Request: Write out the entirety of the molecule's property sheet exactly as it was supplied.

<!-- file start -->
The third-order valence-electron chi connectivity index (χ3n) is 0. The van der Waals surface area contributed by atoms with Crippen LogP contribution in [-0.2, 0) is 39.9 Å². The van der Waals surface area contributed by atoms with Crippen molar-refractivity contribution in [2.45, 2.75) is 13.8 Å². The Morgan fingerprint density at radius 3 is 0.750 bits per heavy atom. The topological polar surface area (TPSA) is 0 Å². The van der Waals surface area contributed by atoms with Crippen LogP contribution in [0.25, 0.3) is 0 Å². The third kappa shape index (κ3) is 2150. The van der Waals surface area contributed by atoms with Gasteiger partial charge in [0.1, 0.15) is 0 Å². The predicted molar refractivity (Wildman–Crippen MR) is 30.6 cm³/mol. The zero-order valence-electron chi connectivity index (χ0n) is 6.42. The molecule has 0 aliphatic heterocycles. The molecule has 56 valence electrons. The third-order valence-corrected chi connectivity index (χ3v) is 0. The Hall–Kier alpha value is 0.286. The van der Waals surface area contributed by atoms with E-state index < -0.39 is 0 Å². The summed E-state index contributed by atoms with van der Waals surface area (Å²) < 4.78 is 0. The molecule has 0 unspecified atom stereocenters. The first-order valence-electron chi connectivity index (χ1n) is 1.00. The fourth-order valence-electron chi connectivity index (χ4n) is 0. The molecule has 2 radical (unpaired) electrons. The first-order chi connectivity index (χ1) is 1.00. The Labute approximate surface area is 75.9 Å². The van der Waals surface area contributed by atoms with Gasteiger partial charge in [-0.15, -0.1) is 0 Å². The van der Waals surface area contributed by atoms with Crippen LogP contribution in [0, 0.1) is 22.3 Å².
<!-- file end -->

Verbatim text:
The third-order valence-electron chi connectivity index (χ3n) is 0. The van der Waals surface area contributed by atoms with Crippen LogP contribution in [-0.2, 0) is 39.9 Å². The van der Waals surface area contributed by atoms with Crippen molar-refractivity contribution in [2.45, 2.75) is 13.8 Å². The Morgan fingerprint density at radius 3 is 0.750 bits per heavy atom. The topological polar surface area (TPSA) is 0 Å². The van der Waals surface area contributed by atoms with Crippen LogP contribution in [0.25, 0.3) is 0 Å². The third kappa shape index (κ3) is 2150. The van der Waals surface area contributed by atoms with Gasteiger partial charge in [0.1, 0.15) is 0 Å². The predicted molar refractivity (Wildman–Crippen MR) is 30.6 cm³/mol. The zero-order valence-electron chi connectivity index (χ0n) is 6.42. The molecule has 0 aliphatic heterocycles. The molecule has 56 valence electrons. The third-order valence-corrected chi connectivity index (χ3v) is 0. The Hall–Kier alpha value is 0.286. The van der Waals surface area contributed by atoms with E-state index < -0.39 is 0 Å². The summed E-state index contributed by atoms with van der Waals surface area (Å²) < 4.78 is 0. The molecule has 0 unspecified atom stereocenters. The first-order valence-electron chi connectivity index (χ1n) is 1.00. The fourth-order valence-electron chi connectivity index (χ4n) is 0. The molecule has 2 radical (unpaired) electrons. The first-order chi connectivity index (χ1) is 1.00. The Labute approximate surface area is 75.9 Å². The van der Waals surface area contributed by atoms with Gasteiger partial charge in [-0.15, -0.1) is 0 Å². The van der Waals surface area contributed by atoms with Crippen LogP contribution in [0, 0.1) is 22.3 Å².